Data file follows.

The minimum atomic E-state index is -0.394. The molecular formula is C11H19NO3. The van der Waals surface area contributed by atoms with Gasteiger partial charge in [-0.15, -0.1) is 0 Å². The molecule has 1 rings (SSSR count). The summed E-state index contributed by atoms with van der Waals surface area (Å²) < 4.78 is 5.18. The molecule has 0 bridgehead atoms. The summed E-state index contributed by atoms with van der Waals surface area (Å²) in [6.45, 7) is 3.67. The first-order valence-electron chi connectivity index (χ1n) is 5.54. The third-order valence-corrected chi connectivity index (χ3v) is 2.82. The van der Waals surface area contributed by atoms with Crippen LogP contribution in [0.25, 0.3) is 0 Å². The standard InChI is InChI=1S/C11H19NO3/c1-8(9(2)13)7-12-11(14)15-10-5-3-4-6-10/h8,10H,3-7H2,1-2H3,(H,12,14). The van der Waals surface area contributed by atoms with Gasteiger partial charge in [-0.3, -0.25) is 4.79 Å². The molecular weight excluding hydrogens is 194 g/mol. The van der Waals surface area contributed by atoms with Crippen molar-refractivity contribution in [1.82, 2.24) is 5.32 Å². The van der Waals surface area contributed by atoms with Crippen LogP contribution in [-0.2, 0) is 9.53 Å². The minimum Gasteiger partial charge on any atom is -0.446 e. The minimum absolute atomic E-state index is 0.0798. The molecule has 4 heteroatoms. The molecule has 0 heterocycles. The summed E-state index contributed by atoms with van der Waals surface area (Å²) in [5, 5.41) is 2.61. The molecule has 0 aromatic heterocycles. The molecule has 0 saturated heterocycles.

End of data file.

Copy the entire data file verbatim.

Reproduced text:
The minimum atomic E-state index is -0.394. The molecular formula is C11H19NO3. The van der Waals surface area contributed by atoms with Gasteiger partial charge in [-0.15, -0.1) is 0 Å². The molecule has 1 rings (SSSR count). The summed E-state index contributed by atoms with van der Waals surface area (Å²) < 4.78 is 5.18. The molecule has 0 bridgehead atoms. The summed E-state index contributed by atoms with van der Waals surface area (Å²) in [6.45, 7) is 3.67. The first-order valence-electron chi connectivity index (χ1n) is 5.54. The third-order valence-corrected chi connectivity index (χ3v) is 2.82. The van der Waals surface area contributed by atoms with Crippen LogP contribution in [0.25, 0.3) is 0 Å². The standard InChI is InChI=1S/C11H19NO3/c1-8(9(2)13)7-12-11(14)15-10-5-3-4-6-10/h8,10H,3-7H2,1-2H3,(H,12,14). The van der Waals surface area contributed by atoms with Gasteiger partial charge in [-0.3, -0.25) is 4.79 Å². The molecular weight excluding hydrogens is 194 g/mol. The van der Waals surface area contributed by atoms with Crippen molar-refractivity contribution in [1.82, 2.24) is 5.32 Å². The van der Waals surface area contributed by atoms with Crippen LogP contribution in [-0.2, 0) is 9.53 Å². The minimum Gasteiger partial charge on any atom is -0.446 e. The minimum absolute atomic E-state index is 0.0798. The molecule has 4 heteroatoms. The molecule has 0 heterocycles. The summed E-state index contributed by atoms with van der Waals surface area (Å²) in [5, 5.41) is 2.61. The molecule has 0 aromatic heterocycles. The molecule has 0 saturated heterocycles.